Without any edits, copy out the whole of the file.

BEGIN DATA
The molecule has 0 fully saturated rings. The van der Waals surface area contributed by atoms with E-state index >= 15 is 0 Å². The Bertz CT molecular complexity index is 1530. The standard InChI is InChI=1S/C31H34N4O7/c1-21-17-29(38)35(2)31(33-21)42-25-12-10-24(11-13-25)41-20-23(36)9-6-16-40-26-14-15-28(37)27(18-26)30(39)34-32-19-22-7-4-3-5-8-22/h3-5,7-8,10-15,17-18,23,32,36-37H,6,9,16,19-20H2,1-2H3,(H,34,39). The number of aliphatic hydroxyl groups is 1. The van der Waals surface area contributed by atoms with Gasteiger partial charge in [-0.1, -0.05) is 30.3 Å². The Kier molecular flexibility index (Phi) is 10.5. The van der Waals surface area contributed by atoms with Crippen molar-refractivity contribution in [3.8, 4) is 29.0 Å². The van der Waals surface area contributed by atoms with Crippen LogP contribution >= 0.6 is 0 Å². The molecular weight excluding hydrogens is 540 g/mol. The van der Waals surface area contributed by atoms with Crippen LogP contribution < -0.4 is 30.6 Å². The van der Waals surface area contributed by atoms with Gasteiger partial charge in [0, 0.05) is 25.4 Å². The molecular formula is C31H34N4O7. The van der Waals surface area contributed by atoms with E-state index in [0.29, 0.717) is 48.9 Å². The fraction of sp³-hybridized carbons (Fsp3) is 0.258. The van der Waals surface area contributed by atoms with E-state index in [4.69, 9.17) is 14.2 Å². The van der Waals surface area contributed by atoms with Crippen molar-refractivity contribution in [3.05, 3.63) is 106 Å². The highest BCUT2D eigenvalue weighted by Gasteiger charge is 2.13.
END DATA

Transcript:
The molecule has 0 fully saturated rings. The van der Waals surface area contributed by atoms with E-state index >= 15 is 0 Å². The Bertz CT molecular complexity index is 1530. The standard InChI is InChI=1S/C31H34N4O7/c1-21-17-29(38)35(2)31(33-21)42-25-12-10-24(11-13-25)41-20-23(36)9-6-16-40-26-14-15-28(37)27(18-26)30(39)34-32-19-22-7-4-3-5-8-22/h3-5,7-8,10-15,17-18,23,32,36-37H,6,9,16,19-20H2,1-2H3,(H,34,39). The number of aliphatic hydroxyl groups is 1. The van der Waals surface area contributed by atoms with Gasteiger partial charge in [-0.1, -0.05) is 30.3 Å². The Kier molecular flexibility index (Phi) is 10.5. The van der Waals surface area contributed by atoms with Crippen molar-refractivity contribution in [3.8, 4) is 29.0 Å². The van der Waals surface area contributed by atoms with Crippen LogP contribution >= 0.6 is 0 Å². The molecular weight excluding hydrogens is 540 g/mol. The van der Waals surface area contributed by atoms with Crippen LogP contribution < -0.4 is 30.6 Å². The van der Waals surface area contributed by atoms with Gasteiger partial charge in [0, 0.05) is 25.4 Å². The molecular formula is C31H34N4O7. The van der Waals surface area contributed by atoms with E-state index in [0.29, 0.717) is 48.9 Å². The fraction of sp³-hybridized carbons (Fsp3) is 0.258. The van der Waals surface area contributed by atoms with E-state index in [4.69, 9.17) is 14.2 Å². The van der Waals surface area contributed by atoms with Crippen molar-refractivity contribution in [3.05, 3.63) is 106 Å². The highest BCUT2D eigenvalue weighted by Gasteiger charge is 2.13.